One take-away finding of the Schroders report is that the UK could see the rise of more "expert" investors in the space of ESG and sustainability.
The sustainability-focused findings of Schroders' study identified that under a third of the average UK portfolio was allocated to sustainable funds – but still ahead of their global peers overall – although the US is leading the pack.
A third of UK investors allocate 31 to 50 per cent of their portfolio to sustainable investments compared with a quarter of global investors investing the same proportion.
And more than half of UK investors said that a thematic approach to sustainable investing has become more appealing over the last six months, with education alongside health and wellbeing identified as the themes they concentrate on.
The London-listed wealth management firm examined attitudes towards ESG and sustainable investing at a time when the topics remain ubiquitous in the wealth sector. The energy crisis, worries about global warming, standards of governance of companies in some countries and other concerns combine to keep these subjects at the front of clients' minds, so industry figures say.
The research identified investors in Greece as having the lowest allocation to sustainable investments in Europe at 24 per cent, but it is Japanese investors who stand apart from the rest of the world by some margin at only 15 per cent, Schroders said in a statement.
The country with the highest allocation level was the US at 38 per cent demonstrating the scope for potential growth that remains among UK investors.
The study also identified factors that were still impacting UK investors’ ability to invest sustainably. The biggest barrier was a lack of transparency and reported data from providers about the sustainable impact of their investments, with 51 per cent identifying this as a key reason. In addition, almost three-quarters of the 1,000 UK investors surveyed stated that they were overwhelmed with the amount of sustainability-focused information that was available.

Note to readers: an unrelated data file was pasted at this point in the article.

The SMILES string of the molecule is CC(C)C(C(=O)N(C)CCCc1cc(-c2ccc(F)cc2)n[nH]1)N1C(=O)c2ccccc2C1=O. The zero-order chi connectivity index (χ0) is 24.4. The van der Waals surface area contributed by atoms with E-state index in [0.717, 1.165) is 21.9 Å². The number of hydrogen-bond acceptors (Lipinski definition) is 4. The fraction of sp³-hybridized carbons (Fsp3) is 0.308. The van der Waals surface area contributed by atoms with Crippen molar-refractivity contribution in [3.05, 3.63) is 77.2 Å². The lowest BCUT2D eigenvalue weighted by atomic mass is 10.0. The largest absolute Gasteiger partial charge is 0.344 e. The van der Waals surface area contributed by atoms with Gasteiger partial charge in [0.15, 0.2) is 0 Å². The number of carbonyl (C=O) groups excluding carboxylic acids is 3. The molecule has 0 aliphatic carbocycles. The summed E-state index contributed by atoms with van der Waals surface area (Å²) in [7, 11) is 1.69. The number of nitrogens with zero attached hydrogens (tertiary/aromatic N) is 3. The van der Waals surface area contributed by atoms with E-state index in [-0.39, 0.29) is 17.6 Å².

However, just under three-quarters of UK investors believe that investing sustainably is the only way to ensure profitability in the long term, Schroders continued. This was supported by the global findings which also found that more than two-thirds of people who class themselves as having “expert/advanced” investment knowledge believe sustainable investment is the only way to ensure profitability.
With a higher percentage of people in the UK having access to education on sustainable investing compared with 48 per cent globally, the UK could see more “experts” emerging in the future, potentially encouraging greater take-up of sustainable investing, Schroders said.
Welcoming the findings, Doug Abbott, head of UK Intermediary at Schroders said: “This study demonstrates that, for UK investors, sustainable investing is still a priority. It is therefore encouraging to see that interest is continuing to rise year-on-year as both environmental and societal challenges increasingly become issues we cannot ignore.”
“We are hopeful that, as the investment knowledge of UK investors continues to rise, even more investors will seek out sustainable investments. We are committed to providing the best range of sustainable investment solutions, funds and investment trusts for both existing UK investors who are already familiar with this space, as well as for those who are yet to embrace this area,” he added.
Andy Howard, global head of sustainable investment at Schroders added: “Financial education is a key element in driving more capital towards sustainable investing. It is clear from our research that what people seek is essentially guidance and clarity. The more people are able to understand the products they invest in and their impact on society and the environment, the more capital we should see flowing into sustainable investing.”